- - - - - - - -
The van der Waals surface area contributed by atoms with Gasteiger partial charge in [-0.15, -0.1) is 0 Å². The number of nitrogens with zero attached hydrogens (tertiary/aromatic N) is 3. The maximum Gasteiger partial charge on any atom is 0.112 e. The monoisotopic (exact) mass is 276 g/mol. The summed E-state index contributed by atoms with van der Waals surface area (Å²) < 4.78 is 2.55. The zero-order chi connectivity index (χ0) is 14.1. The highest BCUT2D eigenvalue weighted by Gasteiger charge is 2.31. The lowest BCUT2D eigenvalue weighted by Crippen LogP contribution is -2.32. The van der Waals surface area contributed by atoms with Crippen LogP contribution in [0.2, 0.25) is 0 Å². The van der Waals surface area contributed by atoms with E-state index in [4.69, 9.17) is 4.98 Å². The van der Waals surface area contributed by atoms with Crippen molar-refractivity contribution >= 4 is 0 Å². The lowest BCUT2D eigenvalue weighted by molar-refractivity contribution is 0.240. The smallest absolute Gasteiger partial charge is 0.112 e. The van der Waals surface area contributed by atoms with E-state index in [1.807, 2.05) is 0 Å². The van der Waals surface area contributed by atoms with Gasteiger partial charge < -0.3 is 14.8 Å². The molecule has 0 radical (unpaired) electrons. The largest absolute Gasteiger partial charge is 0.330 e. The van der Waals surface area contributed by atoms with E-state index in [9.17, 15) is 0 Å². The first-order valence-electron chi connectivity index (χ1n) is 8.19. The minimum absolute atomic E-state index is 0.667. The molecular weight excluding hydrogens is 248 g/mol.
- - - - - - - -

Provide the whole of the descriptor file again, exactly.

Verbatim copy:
The van der Waals surface area contributed by atoms with Gasteiger partial charge in [-0.15, -0.1) is 0 Å². The number of nitrogens with zero attached hydrogens (tertiary/aromatic N) is 3. The maximum Gasteiger partial charge on any atom is 0.112 e. The monoisotopic (exact) mass is 276 g/mol. The summed E-state index contributed by atoms with van der Waals surface area (Å²) < 4.78 is 2.55. The zero-order chi connectivity index (χ0) is 14.1. The highest BCUT2D eigenvalue weighted by Gasteiger charge is 2.31. The lowest BCUT2D eigenvalue weighted by Crippen LogP contribution is -2.32. The van der Waals surface area contributed by atoms with Crippen LogP contribution in [0.2, 0.25) is 0 Å². The van der Waals surface area contributed by atoms with E-state index in [4.69, 9.17) is 4.98 Å². The van der Waals surface area contributed by atoms with Crippen molar-refractivity contribution >= 4 is 0 Å². The lowest BCUT2D eigenvalue weighted by molar-refractivity contribution is 0.240. The smallest absolute Gasteiger partial charge is 0.112 e. The van der Waals surface area contributed by atoms with E-state index in [1.807, 2.05) is 0 Å². The van der Waals surface area contributed by atoms with Gasteiger partial charge < -0.3 is 14.8 Å². The molecule has 0 radical (unpaired) electrons. The largest absolute Gasteiger partial charge is 0.330 e. The van der Waals surface area contributed by atoms with E-state index in [9.17, 15) is 0 Å². The first-order valence-electron chi connectivity index (χ1n) is 8.19. The minimum absolute atomic E-state index is 0.667. The molecular weight excluding hydrogens is 248 g/mol.